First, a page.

Skip to main content

Advertisement

Log in

Investigation on People Living with Seal Robot at Home

Analysis of Owners’ Gender Differences and Pet Ownership Experience

  • Published:
International Journal of Social Robotics Aims and scope Submit manuscript

Abstract

This study examined people living with Paro, a seal robot, and how they interact with it. Questionnaires were sent along with Paro to the owners who could voluntarily choose to respond. Eighty-five responses were obtained and analyzed in terms of gender, preference for animals, and pet ownership experience. The results showed that for females, besides “can touch and hug,” “tactile texture” is also an important reason for keeping Paro. In addition, owners’ preference for animals seems to influence how they touch Paro. Owners who have a dislike or no preference for animals tend to touch Paro differently than do those who like animals, seemingly because of their different playing styles. Moreover, owners who have pet ownership experience tend to talk to Paro more when they wake up and go to sleep compared to owners who have never kept pets. Furthermore, owners who have pet ownership experience demand a “collar” as an accessory for Paro more than do those who have no previous experience of keeping pets. This paper presents and analyzes data on the effects of owners’ gender and pet ownership experience on their interactions with Paro.

This is a preview of subscription content, log in via an institution to check access.

Access this article

Subscribe and save

Springer+ Basic
EUR 32.99 /Month
  • Get 10 units per month
  • Download Article/Chapter or Ebook
  • 1 Unit = 1 Article or 1 Chapter
  • Cancel anytime
Subscribe now

Buy Now

Price excludes VAT (USA)
Tax calculation will be finalised during checkout.

Instant access to the full article PDF.

Similar content being viewed by others

References

  1. Previde E, Fallani G, Valsecchi P (2006) Gender differences in owners interacting with pet dogs: an observational study. Ethology 112:64–73

    Article  Google Scholar 

  2. Fujita M (2004) On activating human communications with pet-type robot AIBO. Proc IEEE 92(11):1804–1813

    Article  Google Scholar 

  3. Kato S, Ohshiro S, Itoh H, Kimura K (2004) Development of a communication robot Ifbot. In: Proceedings of the IEEE international conference on robotics and automation, vol 1, pp 697–702

    Google Scholar 

  4. Weiss A, Wurhofer D, Tscheligi M (2009) I Love This dog—children’s emotional attachment to the robotic dog AIBO. Int J Soc Robot 1(3):243–248

    Article  Google Scholar 

  5. Shibata T (2004) An overview of human interactive robots for psychological enrichment. Proc IEEE 92(11):1749–1758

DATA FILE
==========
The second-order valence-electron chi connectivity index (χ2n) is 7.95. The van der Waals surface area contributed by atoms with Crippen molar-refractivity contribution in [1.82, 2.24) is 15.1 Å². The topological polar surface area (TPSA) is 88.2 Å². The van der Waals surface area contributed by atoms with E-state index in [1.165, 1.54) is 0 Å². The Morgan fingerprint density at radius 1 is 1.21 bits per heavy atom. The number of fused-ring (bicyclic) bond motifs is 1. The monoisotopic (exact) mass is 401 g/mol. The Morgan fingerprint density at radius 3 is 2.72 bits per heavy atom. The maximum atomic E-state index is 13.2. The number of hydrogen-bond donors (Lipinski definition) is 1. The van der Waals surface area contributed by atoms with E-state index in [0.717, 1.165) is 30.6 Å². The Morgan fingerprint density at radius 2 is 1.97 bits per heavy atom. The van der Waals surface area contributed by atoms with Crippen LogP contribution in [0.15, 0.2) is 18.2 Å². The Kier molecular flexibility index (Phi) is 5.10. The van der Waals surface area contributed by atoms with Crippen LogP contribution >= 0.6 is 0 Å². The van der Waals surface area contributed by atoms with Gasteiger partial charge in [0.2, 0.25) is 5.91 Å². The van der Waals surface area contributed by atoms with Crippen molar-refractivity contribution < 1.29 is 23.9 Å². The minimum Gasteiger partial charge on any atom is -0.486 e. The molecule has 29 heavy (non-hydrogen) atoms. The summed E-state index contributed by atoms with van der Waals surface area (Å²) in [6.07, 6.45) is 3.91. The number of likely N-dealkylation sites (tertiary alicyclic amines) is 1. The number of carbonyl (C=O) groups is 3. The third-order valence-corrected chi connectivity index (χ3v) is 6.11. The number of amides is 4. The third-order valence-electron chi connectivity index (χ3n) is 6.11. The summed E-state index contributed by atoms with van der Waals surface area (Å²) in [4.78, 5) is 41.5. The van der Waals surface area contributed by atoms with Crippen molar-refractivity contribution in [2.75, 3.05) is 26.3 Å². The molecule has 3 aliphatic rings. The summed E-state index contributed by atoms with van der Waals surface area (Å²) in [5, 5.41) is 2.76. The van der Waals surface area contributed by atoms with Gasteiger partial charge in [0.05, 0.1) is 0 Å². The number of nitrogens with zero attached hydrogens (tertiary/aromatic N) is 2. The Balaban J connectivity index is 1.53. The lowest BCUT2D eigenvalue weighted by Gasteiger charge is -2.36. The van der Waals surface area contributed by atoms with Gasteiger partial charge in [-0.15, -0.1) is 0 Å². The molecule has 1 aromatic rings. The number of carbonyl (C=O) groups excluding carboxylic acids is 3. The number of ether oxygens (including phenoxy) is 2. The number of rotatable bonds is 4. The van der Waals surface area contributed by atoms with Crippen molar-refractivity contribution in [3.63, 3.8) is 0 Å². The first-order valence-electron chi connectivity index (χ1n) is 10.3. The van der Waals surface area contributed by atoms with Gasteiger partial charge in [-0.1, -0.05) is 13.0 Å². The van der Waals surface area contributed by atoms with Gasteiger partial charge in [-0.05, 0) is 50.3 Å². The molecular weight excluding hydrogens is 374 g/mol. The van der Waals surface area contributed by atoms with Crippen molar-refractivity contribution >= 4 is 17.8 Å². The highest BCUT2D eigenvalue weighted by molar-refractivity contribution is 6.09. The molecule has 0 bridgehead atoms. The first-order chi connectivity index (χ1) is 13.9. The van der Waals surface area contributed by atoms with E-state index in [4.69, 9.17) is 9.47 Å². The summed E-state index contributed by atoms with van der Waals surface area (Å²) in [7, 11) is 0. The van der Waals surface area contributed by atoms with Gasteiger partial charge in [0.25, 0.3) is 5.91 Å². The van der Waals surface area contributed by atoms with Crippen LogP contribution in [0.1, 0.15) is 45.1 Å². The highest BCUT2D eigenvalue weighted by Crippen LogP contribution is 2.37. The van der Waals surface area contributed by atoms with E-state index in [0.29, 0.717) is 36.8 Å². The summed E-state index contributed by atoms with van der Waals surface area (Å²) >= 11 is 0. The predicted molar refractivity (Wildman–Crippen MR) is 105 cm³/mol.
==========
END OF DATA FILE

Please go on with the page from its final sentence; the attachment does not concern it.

Article  Google Scholar 

  6. Wada K, Shibata T, Musha T, Kimura S (2008) Robot therapy for elders affected by dementia. In: IEEE Engineering in Medicine and Biology, pp 53–60

    Google Scholar 

  7. Shibata T, Wada K, Ikeda Y, Sabanovic S (2009) Cross-cultural studies on subjective evaluation of a seal robot. Adv Robot 23:443–458

    Article  Google Scholar 

  8. Shibata T, Kawaguchi Y, Wada K (2009) Investigation on people living with Paro at home—effects of sex difference and owners’ animal preference. In: Proceedings of the 18th IEEE international symposium on robot and human interactive communication, pp 1131–1136

    Chapter  Google Scholar 

  9. Shibata T, Tanie K (2001) Physical and affective interaction between human and mental commit robot. In: Proceedings of the IEEE, international conference on robotics & automation, Seoul, Korea, May 2001, pp 2572–2577

    Google Scholar 

  10. Wada K, Shibata T, Musha T, Kimura S (2008) Robot therapy for elders affected by dementia. In IEEE engineering in medicine and biology, pp 53–60

    Google Scholar 

  11. Martin CL, Little JK (1990) The relation of gender understanding to children’s sex-type preferences and gender stereotypes. Child Dev 61:1427–1439

    Article  Google Scholar 

  12. Thompson DF (1990) Adult sex typing of children’s toys. Sex Roles 23(5–6):291–303

    Article  Google Scholar 

  13. Tamura T, Nakajima K, Nambu M (2001) Baby dolls as therapeutic tools for severe dementia patients. Gerontechnology 1(2):111–118

    Article  Google Scholar 

  14. Kweon S, Lee E, Choi J (2004) A comparative study on the subjective fabric hand according to gender for winter sleepwear fabrics. Fiber Polym 5(1):6–11

    Article  Google Scholar 

Download references

Author information

Authors and Affiliations

Authors

Corresponding author

Correspondence to Yukitaka Kawaguchi.

Rights and permissions

Reprints and permissions

About this article

Cite this article

Shibata, T., Kawaguchi, Y. & Wada, K. Investigation on People Living with Seal Robot at Home. Int J of Soc Robotics 4, 53–63 (2012). https://doi.org/10.1007/s12369-011-0111-1

Download citation

  • Accepted:

  • Published:

  • Issue Date:

  • DOI: https://doi.org/10.1007/s12369-011-0111-1

Keywords

Navigation